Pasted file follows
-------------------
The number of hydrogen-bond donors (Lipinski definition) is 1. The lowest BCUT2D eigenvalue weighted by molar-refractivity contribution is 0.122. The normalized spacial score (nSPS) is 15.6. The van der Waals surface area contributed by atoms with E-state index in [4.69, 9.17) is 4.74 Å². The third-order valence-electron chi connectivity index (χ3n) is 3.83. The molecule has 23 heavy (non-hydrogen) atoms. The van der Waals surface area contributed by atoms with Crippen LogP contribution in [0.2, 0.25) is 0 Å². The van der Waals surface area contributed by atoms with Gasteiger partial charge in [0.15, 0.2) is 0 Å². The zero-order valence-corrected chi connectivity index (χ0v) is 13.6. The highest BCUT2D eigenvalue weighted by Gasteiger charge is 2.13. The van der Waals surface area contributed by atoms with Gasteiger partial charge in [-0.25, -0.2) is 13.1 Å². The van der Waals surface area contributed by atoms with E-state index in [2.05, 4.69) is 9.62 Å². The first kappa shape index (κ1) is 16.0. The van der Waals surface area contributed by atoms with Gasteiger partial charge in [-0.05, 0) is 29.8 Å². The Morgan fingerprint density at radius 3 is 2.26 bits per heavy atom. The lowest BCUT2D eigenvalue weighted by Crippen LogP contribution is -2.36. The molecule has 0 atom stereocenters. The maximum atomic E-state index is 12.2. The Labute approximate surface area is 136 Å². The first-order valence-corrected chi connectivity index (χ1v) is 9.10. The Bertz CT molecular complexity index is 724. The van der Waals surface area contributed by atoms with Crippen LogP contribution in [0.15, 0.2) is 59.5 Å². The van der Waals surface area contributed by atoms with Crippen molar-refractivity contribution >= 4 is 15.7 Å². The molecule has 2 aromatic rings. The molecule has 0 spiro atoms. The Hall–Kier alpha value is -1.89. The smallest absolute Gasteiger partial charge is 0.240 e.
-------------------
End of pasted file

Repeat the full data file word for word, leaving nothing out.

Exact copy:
The number of hydrogen-bond donors (Lipinski definition) is 1. The lowest BCUT2D eigenvalue weighted by molar-refractivity contribution is 0.122. The normalized spacial score (nSPS) is 15.6. The van der Waals surface area contributed by atoms with E-state index in [4.69, 9.17) is 4.74 Å². The third-order valence-electron chi connectivity index (χ3n) is 3.83. The molecule has 23 heavy (non-hydrogen) atoms. The van der Waals surface area contributed by atoms with Crippen LogP contribution in [0.2, 0.25) is 0 Å². The van der Waals surface area contributed by atoms with Gasteiger partial charge in [0.15, 0.2) is 0 Å². The zero-order valence-corrected chi connectivity index (χ0v) is 13.6. The highest BCUT2D eigenvalue weighted by Gasteiger charge is 2.13. The van der Waals surface area contributed by atoms with Gasteiger partial charge in [-0.25, -0.2) is 13.1 Å². The van der Waals surface area contributed by atoms with E-state index in [2.05, 4.69) is 9.62 Å². The first kappa shape index (κ1) is 16.0. The van der Waals surface area contributed by atoms with Gasteiger partial charge in [-0.05, 0) is 29.8 Å². The Morgan fingerprint density at radius 3 is 2.26 bits per heavy atom. The lowest BCUT2D eigenvalue weighted by Crippen LogP contribution is -2.36. The molecule has 0 atom stereocenters. The maximum atomic E-state index is 12.2. The Labute approximate surface area is 136 Å². The first-order valence-corrected chi connectivity index (χ1v) is 9.10. The Bertz CT molecular complexity index is 724. The van der Waals surface area contributed by atoms with Crippen LogP contribution in [0.15, 0.2) is 59.5 Å². The van der Waals surface area contributed by atoms with Crippen molar-refractivity contribution >= 4 is 15.7 Å². The molecule has 2 aromatic rings. The molecule has 0 spiro atoms. The Hall–Kier alpha value is -1.89. The smallest absolute Gasteiger partial charge is 0.240 e.